19 – The San Diego Yacht Club is ruled winner of the 1988 America’s Cup, reversing a decision that gave the prize to New Zealand’s Mercury Bay Boating Club.

21 – Hurricane Hugo sweeps across South Carolina and Georgia in the US causing $8 billion of damage and many deaths.

22 – An IRA bomb kills 10 young bandsmen at the Royal Marine School of Music in Deal, Kent. 22 men are also injured in the explosion, eight seriously.

22 – Irving Berlin – who gave America some of its greatest popular songs, including God Bless America, Easter Parade and White Christmas – dies at the age of 101. When he stopped producing hits at the age of 75, he had outsold his great competitors Gershwin, Kern and Porter with an output of 900 songs. His real name was Israel Baline and his family emigrated from Siberia when he was four.

23 – Lithuania votes to declare invalid the 1940 Soviet annexation of the republic.

24 – The Canberra Raiders defeat Balmain 19 – 14 in the Australian Rugby League Grand Final.

26 – The last of the Vietnamese Army leave Cambodia.

28 – The FDA announces that it will allow DDI (dideoxyinosine), an experimental AIDS drug, to be prescribed to AIDS patients while it is still being tested. To date, over 106,000 cases of AIDS have been reported in the US, and over 61,000 Americans have died of the disease.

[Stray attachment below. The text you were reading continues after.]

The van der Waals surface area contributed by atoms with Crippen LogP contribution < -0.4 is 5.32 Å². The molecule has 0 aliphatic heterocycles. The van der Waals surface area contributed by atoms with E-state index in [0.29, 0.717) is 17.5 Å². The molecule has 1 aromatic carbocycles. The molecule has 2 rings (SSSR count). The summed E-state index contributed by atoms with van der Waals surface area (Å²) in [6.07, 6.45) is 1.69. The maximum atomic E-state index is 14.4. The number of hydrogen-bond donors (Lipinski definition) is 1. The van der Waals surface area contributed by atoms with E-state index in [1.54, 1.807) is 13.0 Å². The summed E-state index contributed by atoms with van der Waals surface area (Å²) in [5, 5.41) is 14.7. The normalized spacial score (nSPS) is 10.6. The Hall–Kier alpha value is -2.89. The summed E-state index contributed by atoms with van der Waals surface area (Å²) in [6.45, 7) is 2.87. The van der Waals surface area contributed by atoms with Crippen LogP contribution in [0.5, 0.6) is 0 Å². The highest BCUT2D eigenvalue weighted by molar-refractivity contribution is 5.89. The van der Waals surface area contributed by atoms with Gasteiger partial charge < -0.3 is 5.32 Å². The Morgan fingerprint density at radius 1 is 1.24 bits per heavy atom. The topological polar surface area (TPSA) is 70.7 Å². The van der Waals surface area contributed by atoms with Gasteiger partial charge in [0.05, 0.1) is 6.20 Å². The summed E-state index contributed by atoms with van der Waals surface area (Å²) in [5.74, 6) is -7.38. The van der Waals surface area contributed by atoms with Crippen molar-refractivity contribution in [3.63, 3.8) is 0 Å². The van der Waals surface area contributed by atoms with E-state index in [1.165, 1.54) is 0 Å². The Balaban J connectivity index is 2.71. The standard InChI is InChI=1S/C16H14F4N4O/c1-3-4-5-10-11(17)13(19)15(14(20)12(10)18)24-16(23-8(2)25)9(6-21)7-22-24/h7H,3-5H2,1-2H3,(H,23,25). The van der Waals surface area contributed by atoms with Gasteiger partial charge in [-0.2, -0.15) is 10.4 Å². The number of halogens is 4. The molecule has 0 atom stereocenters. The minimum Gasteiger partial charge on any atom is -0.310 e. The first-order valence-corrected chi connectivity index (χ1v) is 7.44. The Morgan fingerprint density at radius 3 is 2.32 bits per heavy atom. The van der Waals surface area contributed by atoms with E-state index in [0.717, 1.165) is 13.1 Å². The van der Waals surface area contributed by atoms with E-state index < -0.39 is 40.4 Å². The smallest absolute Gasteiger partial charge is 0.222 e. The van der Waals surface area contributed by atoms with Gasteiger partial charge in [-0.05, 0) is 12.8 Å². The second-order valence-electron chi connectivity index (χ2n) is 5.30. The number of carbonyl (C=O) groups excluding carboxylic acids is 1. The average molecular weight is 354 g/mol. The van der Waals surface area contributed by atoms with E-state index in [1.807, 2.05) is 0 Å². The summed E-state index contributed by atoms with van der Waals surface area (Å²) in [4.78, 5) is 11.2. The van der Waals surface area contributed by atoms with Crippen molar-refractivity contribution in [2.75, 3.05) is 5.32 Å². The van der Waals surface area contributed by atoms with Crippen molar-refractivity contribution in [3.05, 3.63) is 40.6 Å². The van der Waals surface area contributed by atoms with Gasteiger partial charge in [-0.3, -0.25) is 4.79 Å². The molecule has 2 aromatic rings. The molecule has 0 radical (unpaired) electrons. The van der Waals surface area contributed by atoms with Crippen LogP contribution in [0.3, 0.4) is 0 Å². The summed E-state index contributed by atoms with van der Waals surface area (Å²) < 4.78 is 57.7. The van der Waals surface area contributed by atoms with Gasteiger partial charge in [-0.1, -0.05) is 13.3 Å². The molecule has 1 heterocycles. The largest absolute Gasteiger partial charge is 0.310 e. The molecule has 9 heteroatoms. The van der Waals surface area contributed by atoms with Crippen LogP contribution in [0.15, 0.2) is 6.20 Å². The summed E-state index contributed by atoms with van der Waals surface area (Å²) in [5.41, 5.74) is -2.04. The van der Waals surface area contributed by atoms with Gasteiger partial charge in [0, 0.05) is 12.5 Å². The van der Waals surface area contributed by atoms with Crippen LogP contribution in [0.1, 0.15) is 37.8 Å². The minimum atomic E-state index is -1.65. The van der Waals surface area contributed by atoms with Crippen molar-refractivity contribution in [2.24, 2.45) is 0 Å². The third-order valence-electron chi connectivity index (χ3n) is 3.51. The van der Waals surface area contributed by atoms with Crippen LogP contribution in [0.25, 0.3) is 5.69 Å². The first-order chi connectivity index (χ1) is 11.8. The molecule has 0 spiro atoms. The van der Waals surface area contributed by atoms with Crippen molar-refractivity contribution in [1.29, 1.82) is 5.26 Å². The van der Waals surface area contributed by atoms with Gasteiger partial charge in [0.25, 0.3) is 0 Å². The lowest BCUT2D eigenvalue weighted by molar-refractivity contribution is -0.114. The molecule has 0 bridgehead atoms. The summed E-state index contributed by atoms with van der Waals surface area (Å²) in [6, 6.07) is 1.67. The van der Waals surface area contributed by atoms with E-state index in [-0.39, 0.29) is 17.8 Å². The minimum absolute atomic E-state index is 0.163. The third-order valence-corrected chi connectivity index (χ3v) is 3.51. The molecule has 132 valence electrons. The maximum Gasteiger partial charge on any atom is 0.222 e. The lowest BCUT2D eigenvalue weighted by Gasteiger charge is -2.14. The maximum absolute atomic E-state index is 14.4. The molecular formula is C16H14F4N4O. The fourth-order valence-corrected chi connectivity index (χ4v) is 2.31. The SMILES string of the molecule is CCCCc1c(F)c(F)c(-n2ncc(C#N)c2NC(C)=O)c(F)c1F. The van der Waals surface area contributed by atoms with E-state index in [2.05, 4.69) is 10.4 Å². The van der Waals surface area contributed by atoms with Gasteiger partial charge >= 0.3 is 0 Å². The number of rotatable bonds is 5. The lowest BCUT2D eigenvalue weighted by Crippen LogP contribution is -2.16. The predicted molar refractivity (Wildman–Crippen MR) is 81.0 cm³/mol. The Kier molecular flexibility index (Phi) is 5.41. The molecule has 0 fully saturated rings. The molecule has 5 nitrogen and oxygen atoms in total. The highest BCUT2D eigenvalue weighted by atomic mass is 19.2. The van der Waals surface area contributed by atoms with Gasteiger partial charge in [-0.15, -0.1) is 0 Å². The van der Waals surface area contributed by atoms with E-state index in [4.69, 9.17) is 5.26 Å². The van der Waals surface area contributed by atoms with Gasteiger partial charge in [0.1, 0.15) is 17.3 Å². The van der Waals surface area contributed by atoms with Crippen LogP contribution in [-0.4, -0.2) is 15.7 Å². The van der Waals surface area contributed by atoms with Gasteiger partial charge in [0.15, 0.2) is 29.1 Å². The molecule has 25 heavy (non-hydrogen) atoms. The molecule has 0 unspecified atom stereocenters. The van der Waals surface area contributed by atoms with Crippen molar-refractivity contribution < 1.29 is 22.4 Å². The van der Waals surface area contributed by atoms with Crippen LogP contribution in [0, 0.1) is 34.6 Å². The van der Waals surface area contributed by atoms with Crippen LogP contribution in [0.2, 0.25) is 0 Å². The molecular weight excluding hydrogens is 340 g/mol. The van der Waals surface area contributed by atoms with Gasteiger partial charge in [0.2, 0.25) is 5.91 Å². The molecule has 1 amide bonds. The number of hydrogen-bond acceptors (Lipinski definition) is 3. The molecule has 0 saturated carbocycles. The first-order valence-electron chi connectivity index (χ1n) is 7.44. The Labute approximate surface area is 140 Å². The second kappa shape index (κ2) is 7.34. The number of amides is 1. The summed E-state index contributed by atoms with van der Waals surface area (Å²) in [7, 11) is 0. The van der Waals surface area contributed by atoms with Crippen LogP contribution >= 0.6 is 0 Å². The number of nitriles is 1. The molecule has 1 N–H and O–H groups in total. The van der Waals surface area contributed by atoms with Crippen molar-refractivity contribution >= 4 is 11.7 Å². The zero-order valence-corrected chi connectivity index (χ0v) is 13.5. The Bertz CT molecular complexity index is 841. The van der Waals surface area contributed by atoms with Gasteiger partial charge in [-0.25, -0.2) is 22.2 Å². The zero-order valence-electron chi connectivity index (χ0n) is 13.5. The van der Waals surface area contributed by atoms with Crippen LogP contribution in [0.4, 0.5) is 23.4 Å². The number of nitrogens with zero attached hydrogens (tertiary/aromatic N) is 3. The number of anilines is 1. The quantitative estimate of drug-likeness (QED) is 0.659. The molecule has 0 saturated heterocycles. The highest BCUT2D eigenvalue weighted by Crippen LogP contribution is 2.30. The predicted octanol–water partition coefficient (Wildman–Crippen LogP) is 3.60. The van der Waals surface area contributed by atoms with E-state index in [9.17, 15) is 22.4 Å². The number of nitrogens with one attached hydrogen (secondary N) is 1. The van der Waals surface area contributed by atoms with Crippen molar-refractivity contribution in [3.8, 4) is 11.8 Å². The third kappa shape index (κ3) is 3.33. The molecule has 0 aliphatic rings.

28 – Exiled former Philippines leader Ferdinand Marcos (born 117) dies in Hawaii.

29 – In what is the largest single drug seizure in history, federal agents discover 20 tons of cocaine (with a street value of $2 billion) in a warehouse in California’s San Fernando Valley.


October

01 – Pakistan rejoins the British Commonwealth after a 17-year absence.

02 – Three Anglican clergymen disrupt a church service in Rome attended by the Archbishop of Canterbury, Dr Robert Runcie, accusing him of betraying Protestant Britain. The demonstrations are part of an ongoing campaign against Archbishop Runcie’s vision of universal primacy.

05 – The Dalai Lama is named the winner of the Nobel Peace Prize.

05 – US television evangelist Jim Bakker is found guilty of fleecing his followers of some $158 million.

06 – Screen veteran Bette Davis dies in Paris, France.

07Gorbachev begins a visit to East Germany and tells his hosts it’s time for change.

17 – A global ban on ivory trading is ratified in Switzerland by the Endangered Species convention.